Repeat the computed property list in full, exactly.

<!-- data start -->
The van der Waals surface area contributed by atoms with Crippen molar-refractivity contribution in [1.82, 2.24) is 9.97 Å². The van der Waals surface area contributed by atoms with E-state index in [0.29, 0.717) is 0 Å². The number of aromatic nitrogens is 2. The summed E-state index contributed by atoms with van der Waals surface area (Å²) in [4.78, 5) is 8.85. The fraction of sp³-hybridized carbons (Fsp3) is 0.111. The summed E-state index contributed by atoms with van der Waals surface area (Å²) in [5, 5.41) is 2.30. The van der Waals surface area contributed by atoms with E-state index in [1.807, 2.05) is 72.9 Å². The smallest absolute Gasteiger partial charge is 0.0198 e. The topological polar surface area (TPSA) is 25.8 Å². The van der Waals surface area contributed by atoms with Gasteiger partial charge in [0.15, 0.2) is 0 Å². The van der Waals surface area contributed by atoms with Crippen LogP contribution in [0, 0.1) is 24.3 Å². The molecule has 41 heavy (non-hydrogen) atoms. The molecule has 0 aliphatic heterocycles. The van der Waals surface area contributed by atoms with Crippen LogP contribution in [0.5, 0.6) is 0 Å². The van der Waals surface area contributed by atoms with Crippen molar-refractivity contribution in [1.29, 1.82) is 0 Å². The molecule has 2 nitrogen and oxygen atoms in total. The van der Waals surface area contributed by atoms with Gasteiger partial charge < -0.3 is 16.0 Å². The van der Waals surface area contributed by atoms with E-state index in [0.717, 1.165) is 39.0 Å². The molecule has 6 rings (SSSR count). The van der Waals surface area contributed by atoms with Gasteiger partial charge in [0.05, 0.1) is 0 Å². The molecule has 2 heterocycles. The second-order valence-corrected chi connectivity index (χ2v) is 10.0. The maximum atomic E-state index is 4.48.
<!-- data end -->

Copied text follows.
The van der Waals surface area contributed by atoms with Crippen molar-refractivity contribution in [1.82, 2.24) is 9.97 Å². The van der Waals surface area contributed by atoms with E-state index in [0.29, 0.717) is 0 Å². The number of aromatic nitrogens is 2. The summed E-state index contributed by atoms with van der Waals surface area (Å²) in [4.78, 5) is 8.85. The fraction of sp³-hybridized carbons (Fsp3) is 0.111. The summed E-state index contributed by atoms with van der Waals surface area (Å²) in [5, 5.41) is 2.30. The van der Waals surface area contributed by atoms with E-state index in [1.807, 2.05) is 72.9 Å². The smallest absolute Gasteiger partial charge is 0.0198 e. The topological polar surface area (TPSA) is 25.8 Å². The van der Waals surface area contributed by atoms with Gasteiger partial charge in [0.15, 0.2) is 0 Å². The van der Waals surface area contributed by atoms with Crippen LogP contribution in [0, 0.1) is 24.3 Å². The molecule has 41 heavy (non-hydrogen) atoms. The molecule has 0 aliphatic heterocycles. The van der Waals surface area contributed by atoms with Crippen LogP contribution in [0.5, 0.6) is 0 Å². The van der Waals surface area contributed by atoms with Crippen molar-refractivity contribution in [1.29, 1.82) is 0 Å². The molecule has 2 nitrogen and oxygen atoms in total. The van der Waals surface area contributed by atoms with Gasteiger partial charge < -0.3 is 16.0 Å². The van der Waals surface area contributed by atoms with E-state index in [0.717, 1.165) is 39.0 Å². The molecule has 6 rings (SSSR count). The van der Waals surface area contributed by atoms with Gasteiger partial charge in [0.05, 0.1) is 0 Å². The molecule has 2 heterocycles. The second-order valence-corrected chi connectivity index (χ2v) is 10.0. The maximum atomic E-state index is 4.48.